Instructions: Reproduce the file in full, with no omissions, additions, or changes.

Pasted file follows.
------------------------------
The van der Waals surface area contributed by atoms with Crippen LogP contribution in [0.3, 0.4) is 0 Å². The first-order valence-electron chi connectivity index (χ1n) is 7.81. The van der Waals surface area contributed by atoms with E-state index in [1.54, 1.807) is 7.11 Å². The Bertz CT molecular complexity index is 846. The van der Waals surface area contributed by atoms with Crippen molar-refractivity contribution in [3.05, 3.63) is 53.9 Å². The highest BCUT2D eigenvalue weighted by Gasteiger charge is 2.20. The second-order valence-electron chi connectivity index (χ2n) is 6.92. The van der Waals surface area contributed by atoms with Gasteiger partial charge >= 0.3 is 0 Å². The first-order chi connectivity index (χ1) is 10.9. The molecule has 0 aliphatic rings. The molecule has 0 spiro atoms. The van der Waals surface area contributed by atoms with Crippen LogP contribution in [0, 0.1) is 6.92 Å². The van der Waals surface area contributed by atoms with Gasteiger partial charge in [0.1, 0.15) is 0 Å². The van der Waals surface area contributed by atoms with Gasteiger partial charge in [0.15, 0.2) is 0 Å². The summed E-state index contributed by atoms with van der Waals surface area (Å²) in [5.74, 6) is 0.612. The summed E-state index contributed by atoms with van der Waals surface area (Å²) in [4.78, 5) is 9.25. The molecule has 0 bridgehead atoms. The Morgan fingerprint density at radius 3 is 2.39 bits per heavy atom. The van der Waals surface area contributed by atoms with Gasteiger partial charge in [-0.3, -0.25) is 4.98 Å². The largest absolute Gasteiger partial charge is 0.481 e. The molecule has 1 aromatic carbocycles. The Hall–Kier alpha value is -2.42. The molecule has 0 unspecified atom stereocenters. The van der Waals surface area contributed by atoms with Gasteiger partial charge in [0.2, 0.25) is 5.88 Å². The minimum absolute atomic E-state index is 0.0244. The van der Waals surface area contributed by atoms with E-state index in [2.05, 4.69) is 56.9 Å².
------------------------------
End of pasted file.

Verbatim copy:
The van der Waals surface area contributed by atoms with Crippen LogP contribution in [0.3, 0.4) is 0 Å². The first-order valence-electron chi connectivity index (χ1n) is 7.81. The van der Waals surface area contributed by atoms with E-state index in [1.54, 1.807) is 7.11 Å². The Bertz CT molecular complexity index is 846. The van der Waals surface area contributed by atoms with Crippen molar-refractivity contribution in [3.05, 3.63) is 53.9 Å². The highest BCUT2D eigenvalue weighted by Gasteiger charge is 2.20. The second-order valence-electron chi connectivity index (χ2n) is 6.92. The van der Waals surface area contributed by atoms with Gasteiger partial charge >= 0.3 is 0 Å². The first-order chi connectivity index (χ1) is 10.9. The molecule has 0 aliphatic rings. The molecule has 0 spiro atoms. The van der Waals surface area contributed by atoms with Crippen LogP contribution in [0, 0.1) is 6.92 Å². The van der Waals surface area contributed by atoms with Gasteiger partial charge in [0.1, 0.15) is 0 Å². The van der Waals surface area contributed by atoms with Gasteiger partial charge in [0.15, 0.2) is 0 Å². The summed E-state index contributed by atoms with van der Waals surface area (Å²) in [5.74, 6) is 0.612. The summed E-state index contributed by atoms with van der Waals surface area (Å²) in [4.78, 5) is 9.25. The molecule has 0 bridgehead atoms. The Morgan fingerprint density at radius 3 is 2.39 bits per heavy atom. The van der Waals surface area contributed by atoms with Gasteiger partial charge in [-0.3, -0.25) is 4.98 Å². The largest absolute Gasteiger partial charge is 0.481 e. The molecule has 1 aromatic carbocycles. The Hall–Kier alpha value is -2.42. The molecule has 0 unspecified atom stereocenters. The van der Waals surface area contributed by atoms with Gasteiger partial charge in [0.2, 0.25) is 5.88 Å². The minimum absolute atomic E-state index is 0.0244. The van der Waals surface area contributed by atoms with E-state index in [2.05, 4.69) is 56.9 Å².